By Sjoerd Beentjes
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Additional resources for An introduction to Hall algebras
Note that addition is formal, not induced by direct summation in A. In order to have G∗ be a morphism of algebras or coalgebras, something more is required. Let [M ], [N ] ∈ Iso(A), then we see that G∗ ([M ] · [N ]) = M, N A m R FM,N [G (R)], [R]∈Iso(A) whilst G∗ ([M ]) · G∗ ([N ]) = G (M ), G (N ) B m FGS(M ),G (N ) [S]. [S]∈Iso(B) Therefore these two expressions are equal if G preserves the Euler-form and if it preserves the R sets FM,N for all objects M, N, R of A. Equivalently, this is so if G is an exact functor and ∼ if it is extremely faithful: it induces isomorphisms ExtiA (M, N ) −→ ExtiB (G (M ), G (N )) for all M, N ∈ Ob(A), for all i 0.
Of tensors under the identification kQr = 0 0 The above projective resolution translates into the following somewhat more explicit statement, originally due to Ringel. 13 (Ringel). Let M be a left k Q-module. Then the following sequence v u P (i) ⊗k ei M −→ M −→ 0 P (t(α)) ⊗k es(α) M −→ 0 −→ i∈Q0 α∈Q1 is a projective resolution of k Q-modules. The maps u = α∈Q1 uα and v = i∈Q0 vi are defined as uα (p ⊗k m) = pα ⊗k m − p ⊗k α · m, and vα (q ⊗k n) = q · n, where p ∈ P (t(α)), m ∈ et(α) M , and q ∈ P (i), m ∈ ei M .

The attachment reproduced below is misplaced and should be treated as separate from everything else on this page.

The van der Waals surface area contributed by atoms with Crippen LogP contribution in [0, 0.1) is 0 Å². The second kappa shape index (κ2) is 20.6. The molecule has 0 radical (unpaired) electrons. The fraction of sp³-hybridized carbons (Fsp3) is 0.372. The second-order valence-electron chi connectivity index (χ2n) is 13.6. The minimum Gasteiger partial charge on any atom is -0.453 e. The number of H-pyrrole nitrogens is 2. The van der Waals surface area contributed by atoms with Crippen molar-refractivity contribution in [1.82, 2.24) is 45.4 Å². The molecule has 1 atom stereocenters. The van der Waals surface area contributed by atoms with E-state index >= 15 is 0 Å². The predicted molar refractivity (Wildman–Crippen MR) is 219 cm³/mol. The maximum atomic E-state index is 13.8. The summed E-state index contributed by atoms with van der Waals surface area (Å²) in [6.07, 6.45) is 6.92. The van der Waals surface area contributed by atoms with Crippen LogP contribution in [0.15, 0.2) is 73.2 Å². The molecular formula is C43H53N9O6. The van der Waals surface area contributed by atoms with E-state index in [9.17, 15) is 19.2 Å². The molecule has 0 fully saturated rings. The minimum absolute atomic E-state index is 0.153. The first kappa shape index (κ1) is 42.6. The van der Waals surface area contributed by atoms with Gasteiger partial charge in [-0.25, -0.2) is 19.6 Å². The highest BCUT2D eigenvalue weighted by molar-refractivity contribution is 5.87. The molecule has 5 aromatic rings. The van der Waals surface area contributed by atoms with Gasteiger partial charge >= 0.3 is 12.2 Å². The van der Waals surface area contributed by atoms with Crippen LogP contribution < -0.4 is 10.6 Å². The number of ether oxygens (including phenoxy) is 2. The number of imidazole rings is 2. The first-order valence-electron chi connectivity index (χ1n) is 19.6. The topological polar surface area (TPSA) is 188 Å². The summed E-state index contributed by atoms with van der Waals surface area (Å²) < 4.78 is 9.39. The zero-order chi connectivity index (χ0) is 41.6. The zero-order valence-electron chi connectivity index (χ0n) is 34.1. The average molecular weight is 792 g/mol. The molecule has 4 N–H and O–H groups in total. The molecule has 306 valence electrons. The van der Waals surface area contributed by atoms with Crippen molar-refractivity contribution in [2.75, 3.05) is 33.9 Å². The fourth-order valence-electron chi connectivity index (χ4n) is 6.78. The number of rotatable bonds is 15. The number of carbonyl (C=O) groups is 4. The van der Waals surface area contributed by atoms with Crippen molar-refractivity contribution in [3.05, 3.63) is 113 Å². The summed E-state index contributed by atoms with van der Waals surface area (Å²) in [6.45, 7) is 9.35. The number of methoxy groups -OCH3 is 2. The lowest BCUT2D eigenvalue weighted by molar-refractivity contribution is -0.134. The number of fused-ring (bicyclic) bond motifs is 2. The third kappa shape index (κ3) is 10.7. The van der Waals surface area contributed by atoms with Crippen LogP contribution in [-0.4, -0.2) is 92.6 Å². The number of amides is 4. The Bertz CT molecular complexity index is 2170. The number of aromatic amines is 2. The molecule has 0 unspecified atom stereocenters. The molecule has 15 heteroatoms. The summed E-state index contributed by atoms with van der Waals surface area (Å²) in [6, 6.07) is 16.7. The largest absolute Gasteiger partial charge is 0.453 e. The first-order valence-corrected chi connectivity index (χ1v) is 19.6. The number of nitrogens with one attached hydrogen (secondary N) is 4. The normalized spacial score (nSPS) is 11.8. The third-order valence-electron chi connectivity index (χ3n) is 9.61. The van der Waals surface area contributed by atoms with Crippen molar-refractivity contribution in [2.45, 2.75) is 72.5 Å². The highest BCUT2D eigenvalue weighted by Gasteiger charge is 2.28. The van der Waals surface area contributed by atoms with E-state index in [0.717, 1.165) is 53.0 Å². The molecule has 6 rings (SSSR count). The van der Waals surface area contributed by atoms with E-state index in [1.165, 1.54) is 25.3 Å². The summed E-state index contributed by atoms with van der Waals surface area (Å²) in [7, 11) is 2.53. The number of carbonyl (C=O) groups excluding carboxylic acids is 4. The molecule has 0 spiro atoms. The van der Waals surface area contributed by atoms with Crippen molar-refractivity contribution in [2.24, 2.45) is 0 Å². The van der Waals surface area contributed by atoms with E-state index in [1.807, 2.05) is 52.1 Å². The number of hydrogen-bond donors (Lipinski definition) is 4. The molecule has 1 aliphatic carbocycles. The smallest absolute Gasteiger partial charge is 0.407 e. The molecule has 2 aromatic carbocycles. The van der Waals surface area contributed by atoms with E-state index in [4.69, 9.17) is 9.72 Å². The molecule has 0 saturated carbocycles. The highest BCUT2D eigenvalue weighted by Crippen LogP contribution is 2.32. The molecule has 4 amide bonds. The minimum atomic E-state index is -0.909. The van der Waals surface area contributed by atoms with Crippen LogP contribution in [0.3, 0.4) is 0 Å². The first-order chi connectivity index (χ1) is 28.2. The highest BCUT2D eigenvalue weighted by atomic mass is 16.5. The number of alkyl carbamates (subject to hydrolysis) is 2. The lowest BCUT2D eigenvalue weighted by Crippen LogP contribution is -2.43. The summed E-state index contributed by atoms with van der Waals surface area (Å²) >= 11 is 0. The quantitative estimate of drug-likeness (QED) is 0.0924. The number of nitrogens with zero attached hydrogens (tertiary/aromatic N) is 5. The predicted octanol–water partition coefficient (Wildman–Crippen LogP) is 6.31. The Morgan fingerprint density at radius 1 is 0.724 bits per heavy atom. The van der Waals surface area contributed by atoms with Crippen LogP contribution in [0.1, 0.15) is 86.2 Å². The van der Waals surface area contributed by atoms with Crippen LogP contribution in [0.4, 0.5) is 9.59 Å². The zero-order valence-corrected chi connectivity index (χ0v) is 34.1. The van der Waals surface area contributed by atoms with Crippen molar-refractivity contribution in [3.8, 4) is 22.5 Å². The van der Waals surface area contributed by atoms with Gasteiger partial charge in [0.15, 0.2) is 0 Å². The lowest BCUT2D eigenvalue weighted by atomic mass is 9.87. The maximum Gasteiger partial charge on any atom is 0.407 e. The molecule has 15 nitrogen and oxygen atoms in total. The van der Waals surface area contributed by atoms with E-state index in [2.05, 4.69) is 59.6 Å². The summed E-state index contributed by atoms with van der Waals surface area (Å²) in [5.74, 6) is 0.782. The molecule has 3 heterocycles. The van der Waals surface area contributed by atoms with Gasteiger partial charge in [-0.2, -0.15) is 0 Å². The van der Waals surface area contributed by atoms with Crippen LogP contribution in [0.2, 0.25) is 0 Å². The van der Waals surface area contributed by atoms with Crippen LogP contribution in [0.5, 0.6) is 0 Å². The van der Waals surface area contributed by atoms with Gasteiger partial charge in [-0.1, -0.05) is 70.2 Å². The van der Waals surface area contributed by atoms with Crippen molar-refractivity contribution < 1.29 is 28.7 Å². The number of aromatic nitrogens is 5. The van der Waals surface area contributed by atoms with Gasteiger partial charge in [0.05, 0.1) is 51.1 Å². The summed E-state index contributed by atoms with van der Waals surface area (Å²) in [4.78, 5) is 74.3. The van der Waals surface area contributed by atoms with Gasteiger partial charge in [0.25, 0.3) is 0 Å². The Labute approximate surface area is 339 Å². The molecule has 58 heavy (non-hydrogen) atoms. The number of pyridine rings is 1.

Vn−1 −→ Vn . To each vertex i ∈ Q0 corresponds a simple representation Si of An with zero maps and vector spaces Vj = kδij ; these will turn out to be all simple representations of An . 2] that classifies all indecomposable representations of An . This is roughly done by considering kernels and images of the linear maps of the representation, and showing every non-zero map αi must be the identity map ✶ : Vi → Vi+1 . Once more by indecomposablility, every non-zero vector space is found to be k.